Our concern is long as schools are allowed to ignore the state laws regarding PE, this disparity will persist.  Without quality PE, a student cannot be guaranteed an opportunity to embrace the value of sustained, physical activity which is pivotal for long-term cardiovascular health.  If we truly want to address health equity in NYC, then physical education must be a priority for every school!

Thanks to Council Members Crowley, Rosenthal, Johnson and Dromm for their early support of this pivotal issue. With their help, we will achieve our goal...#PE4All

If you haven't already done so, please take action via this link (and please share it widely with all New Yorkers!)  We need your help to gain more Council sponsors in the weeks ahead:

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Advocate, Pam Bonney, Testifies at NYC Board of Health Hearing

Today, the American Heart Association presented testimony to the New York City Board of Health encouraging improvements for the quality of child care facilities in our city. We are truly passionate about obesity prevention in our youngest New Yorkers, and our comments focused on the impact of nutrition and physical activity standards as effective ways to promote health.  Thanks to Pamela Bonney, AHA Advocacy Committee member and registered dietician, who spoke on behalf of our organization and provided an excellent voice for our mission.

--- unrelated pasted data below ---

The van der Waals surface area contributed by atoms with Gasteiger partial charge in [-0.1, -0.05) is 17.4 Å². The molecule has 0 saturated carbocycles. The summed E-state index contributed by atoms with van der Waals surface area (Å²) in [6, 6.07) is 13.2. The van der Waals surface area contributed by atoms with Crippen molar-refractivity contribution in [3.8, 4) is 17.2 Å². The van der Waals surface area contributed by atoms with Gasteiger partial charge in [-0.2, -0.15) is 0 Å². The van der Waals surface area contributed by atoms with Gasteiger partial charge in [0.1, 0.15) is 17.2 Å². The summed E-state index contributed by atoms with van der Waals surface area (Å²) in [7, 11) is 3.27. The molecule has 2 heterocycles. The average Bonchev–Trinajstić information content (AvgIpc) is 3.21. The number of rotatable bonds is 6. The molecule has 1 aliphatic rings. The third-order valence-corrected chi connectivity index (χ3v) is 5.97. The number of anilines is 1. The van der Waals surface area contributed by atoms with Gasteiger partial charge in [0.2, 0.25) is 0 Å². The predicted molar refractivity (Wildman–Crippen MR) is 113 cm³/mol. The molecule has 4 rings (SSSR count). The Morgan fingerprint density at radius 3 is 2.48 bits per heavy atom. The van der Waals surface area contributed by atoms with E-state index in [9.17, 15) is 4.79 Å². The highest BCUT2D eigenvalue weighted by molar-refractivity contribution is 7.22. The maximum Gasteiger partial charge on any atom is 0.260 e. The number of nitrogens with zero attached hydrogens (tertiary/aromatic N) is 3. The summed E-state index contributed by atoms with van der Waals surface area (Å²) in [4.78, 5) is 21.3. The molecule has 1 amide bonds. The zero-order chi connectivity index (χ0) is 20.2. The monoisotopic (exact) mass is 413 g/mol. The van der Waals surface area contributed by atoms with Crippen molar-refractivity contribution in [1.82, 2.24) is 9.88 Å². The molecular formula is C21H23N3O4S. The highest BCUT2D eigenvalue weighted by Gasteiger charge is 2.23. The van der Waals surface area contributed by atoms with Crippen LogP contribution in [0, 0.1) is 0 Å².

Learning how to maintain a healthy lifestyle should be taught at a young age. We know obesity is a problem...obesity and excess weight cause health concerns such as high blood pressure, diabetes, heart disease, and stroke. Because 69% of all US adults are either overweight or obese, it is absolutely necessary that our city’s children learn healthy behaviors now in order to eventually improve our city's health.

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Icy Conditions Freezes 911 Response in NYC

As New Yorkers, we are all familiar with the harsh effects of winter months.  And we’re typically equipped to roll with the punches. However, when our city was hit with a severe winter storm on Sunday, heavy rains and freezing temperatures caused black ice conditions with troubling consequences.

With numerous pile-ups and crashes throughout the city, NYC EMS required the help of over 30 crews from  Nassau and Westchester counties and New Jersey to assist in their efforts; this still was not enough.

That morning, from about 8 am until 10 am, there was reportedly a backlog of 600 emergency calls. At 2:30 pm, 200 calls were still on hold. Despite significant planning and training, mishaps can still be expected to occur. You’ve heard this from the AHA before, but it bears repeating, it’s important that we focus on increasing the number of people who are ready to act when an emergency strikes and calling 911 is not enough. In these situations, every minute matters, and bystander intervention saves lives. Through the CPR in Schools policy, we can ensure that our students have the tools necessary to keep a victim alive until help arrives, regardless of the weather conditions. By supporting the implementation of this policy, you are allowing our city’s students to stop being witnesses and start becoming life-savers.

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A Holiday Gift from the FDNY!

The Fire Department of New York announced that they are dedicating resources to help train 5000 high school students in the lifesaving skill of hands-only CPR! While the FDNY isn't funded to train every student, their support of the CPR in Schools movement is a huge boost to the effort.  As the city and state consider the next steps for the CPR in Schools policy, having the FDNY devote such a significant level of time, funding and energy to the cause is pivotal.  Thank you to the city for prioritizing the FDNY's CPR Unit to help train the next generation of lifesavers!

To learn more about the program, follow this link: